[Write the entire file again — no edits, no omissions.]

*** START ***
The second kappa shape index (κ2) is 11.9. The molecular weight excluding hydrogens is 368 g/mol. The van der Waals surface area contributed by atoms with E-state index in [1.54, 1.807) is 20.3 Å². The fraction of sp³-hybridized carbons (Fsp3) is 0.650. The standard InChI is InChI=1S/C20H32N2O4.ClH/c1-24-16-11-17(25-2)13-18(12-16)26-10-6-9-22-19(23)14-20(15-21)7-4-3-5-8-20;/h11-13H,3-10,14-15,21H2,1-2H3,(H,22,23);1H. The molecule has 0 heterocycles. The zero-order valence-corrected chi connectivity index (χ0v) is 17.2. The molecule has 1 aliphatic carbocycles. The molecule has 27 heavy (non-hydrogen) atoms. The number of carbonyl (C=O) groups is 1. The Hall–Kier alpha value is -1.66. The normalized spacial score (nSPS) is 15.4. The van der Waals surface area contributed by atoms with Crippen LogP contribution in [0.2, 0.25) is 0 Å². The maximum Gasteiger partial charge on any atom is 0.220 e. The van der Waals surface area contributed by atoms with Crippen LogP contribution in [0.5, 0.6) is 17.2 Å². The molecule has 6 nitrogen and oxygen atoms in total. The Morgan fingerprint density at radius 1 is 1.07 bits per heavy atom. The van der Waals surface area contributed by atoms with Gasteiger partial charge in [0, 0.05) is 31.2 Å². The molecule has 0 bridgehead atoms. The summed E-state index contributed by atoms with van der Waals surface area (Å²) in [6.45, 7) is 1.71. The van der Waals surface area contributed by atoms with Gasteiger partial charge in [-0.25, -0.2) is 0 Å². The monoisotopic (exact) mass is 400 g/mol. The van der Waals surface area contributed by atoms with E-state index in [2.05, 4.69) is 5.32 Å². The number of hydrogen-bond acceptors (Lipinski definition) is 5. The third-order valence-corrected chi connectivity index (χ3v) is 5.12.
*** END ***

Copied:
The second kappa shape index (κ2) is 11.9. The molecular weight excluding hydrogens is 368 g/mol. The van der Waals surface area contributed by atoms with E-state index in [1.54, 1.807) is 20.3 Å². The fraction of sp³-hybridized carbons (Fsp3) is 0.650. The standard InChI is InChI=1S/C20H32N2O4.ClH/c1-24-16-11-17(25-2)13-18(12-16)26-10-6-9-22-19(23)14-20(15-21)7-4-3-5-8-20;/h11-13H,3-10,14-15,21H2,1-2H3,(H,22,23);1H. The molecule has 0 heterocycles. The zero-order valence-corrected chi connectivity index (χ0v) is 17.2. The molecule has 1 aliphatic carbocycles. The molecule has 27 heavy (non-hydrogen) atoms. The number of carbonyl (C=O) groups is 1. The Hall–Kier alpha value is -1.66. The normalized spacial score (nSPS) is 15.4. The van der Waals surface area contributed by atoms with Crippen LogP contribution in [0.2, 0.25) is 0 Å². The maximum Gasteiger partial charge on any atom is 0.220 e. The van der Waals surface area contributed by atoms with Crippen LogP contribution in [0.5, 0.6) is 17.2 Å². The molecule has 6 nitrogen and oxygen atoms in total. The Morgan fingerprint density at radius 1 is 1.07 bits per heavy atom. The van der Waals surface area contributed by atoms with Gasteiger partial charge in [0, 0.05) is 31.2 Å². The molecule has 0 bridgehead atoms. The summed E-state index contributed by atoms with van der Waals surface area (Å²) in [6.45, 7) is 1.71. The van der Waals surface area contributed by atoms with Gasteiger partial charge in [-0.25, -0.2) is 0 Å². The monoisotopic (exact) mass is 400 g/mol. The van der Waals surface area contributed by atoms with E-state index in [2.05, 4.69) is 5.32 Å². The number of hydrogen-bond acceptors (Lipinski definition) is 5. The third-order valence-corrected chi connectivity index (χ3v) is 5.12.